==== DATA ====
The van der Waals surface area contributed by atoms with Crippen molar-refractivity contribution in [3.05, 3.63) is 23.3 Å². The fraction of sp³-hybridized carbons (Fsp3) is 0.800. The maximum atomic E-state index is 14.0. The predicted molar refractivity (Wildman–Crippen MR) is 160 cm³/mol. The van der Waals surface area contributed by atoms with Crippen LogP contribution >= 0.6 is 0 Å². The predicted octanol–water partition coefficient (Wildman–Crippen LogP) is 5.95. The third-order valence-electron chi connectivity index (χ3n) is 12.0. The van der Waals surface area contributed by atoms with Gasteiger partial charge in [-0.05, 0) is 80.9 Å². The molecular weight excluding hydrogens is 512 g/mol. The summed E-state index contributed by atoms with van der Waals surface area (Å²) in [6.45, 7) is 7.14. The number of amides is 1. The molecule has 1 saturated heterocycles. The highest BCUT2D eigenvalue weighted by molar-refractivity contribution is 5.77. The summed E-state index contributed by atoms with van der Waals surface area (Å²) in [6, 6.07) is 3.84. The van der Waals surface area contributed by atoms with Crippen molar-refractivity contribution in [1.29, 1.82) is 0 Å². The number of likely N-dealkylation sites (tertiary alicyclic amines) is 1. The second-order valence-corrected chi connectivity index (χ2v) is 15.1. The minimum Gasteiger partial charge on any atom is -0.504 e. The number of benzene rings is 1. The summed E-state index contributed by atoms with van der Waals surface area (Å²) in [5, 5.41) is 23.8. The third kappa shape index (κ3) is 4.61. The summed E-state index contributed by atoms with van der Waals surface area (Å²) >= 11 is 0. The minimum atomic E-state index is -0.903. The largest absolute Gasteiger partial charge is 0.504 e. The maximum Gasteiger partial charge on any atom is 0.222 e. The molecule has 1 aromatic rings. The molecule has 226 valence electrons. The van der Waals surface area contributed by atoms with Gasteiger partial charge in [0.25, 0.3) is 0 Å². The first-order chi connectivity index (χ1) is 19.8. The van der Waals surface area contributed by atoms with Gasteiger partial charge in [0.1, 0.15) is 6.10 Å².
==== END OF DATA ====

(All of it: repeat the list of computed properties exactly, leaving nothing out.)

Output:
The van der Waals surface area contributed by atoms with Crippen molar-refractivity contribution in [3.05, 3.63) is 23.3 Å². The fraction of sp³-hybridized carbons (Fsp3) is 0.800. The maximum atomic E-state index is 14.0. The predicted molar refractivity (Wildman–Crippen MR) is 160 cm³/mol. The van der Waals surface area contributed by atoms with Crippen LogP contribution >= 0.6 is 0 Å². The predicted octanol–water partition coefficient (Wildman–Crippen LogP) is 5.95. The third-order valence-electron chi connectivity index (χ3n) is 12.0. The van der Waals surface area contributed by atoms with Gasteiger partial charge in [-0.05, 0) is 80.9 Å². The molecular weight excluding hydrogens is 512 g/mol. The summed E-state index contributed by atoms with van der Waals surface area (Å²) in [6.45, 7) is 7.14. The number of amides is 1. The molecule has 1 saturated heterocycles. The highest BCUT2D eigenvalue weighted by molar-refractivity contribution is 5.77. The summed E-state index contributed by atoms with van der Waals surface area (Å²) in [6, 6.07) is 3.84. The van der Waals surface area contributed by atoms with Crippen molar-refractivity contribution in [1.29, 1.82) is 0 Å². The number of likely N-dealkylation sites (tertiary alicyclic amines) is 1. The second-order valence-corrected chi connectivity index (χ2v) is 15.1. The minimum Gasteiger partial charge on any atom is -0.504 e. The number of benzene rings is 1. The summed E-state index contributed by atoms with van der Waals surface area (Å²) in [5, 5.41) is 23.8. The third kappa shape index (κ3) is 4.61. The summed E-state index contributed by atoms with van der Waals surface area (Å²) >= 11 is 0. The minimum atomic E-state index is -0.903. The largest absolute Gasteiger partial charge is 0.504 e. The maximum Gasteiger partial charge on any atom is 0.222 e. The molecule has 1 aromatic rings. The molecule has 226 valence electrons. The van der Waals surface area contributed by atoms with Gasteiger partial charge in [0.25, 0.3) is 0 Å². The first-order chi connectivity index (χ1) is 19.8. The van der Waals surface area contributed by atoms with Gasteiger partial charge in [0.1, 0.15) is 6.10 Å².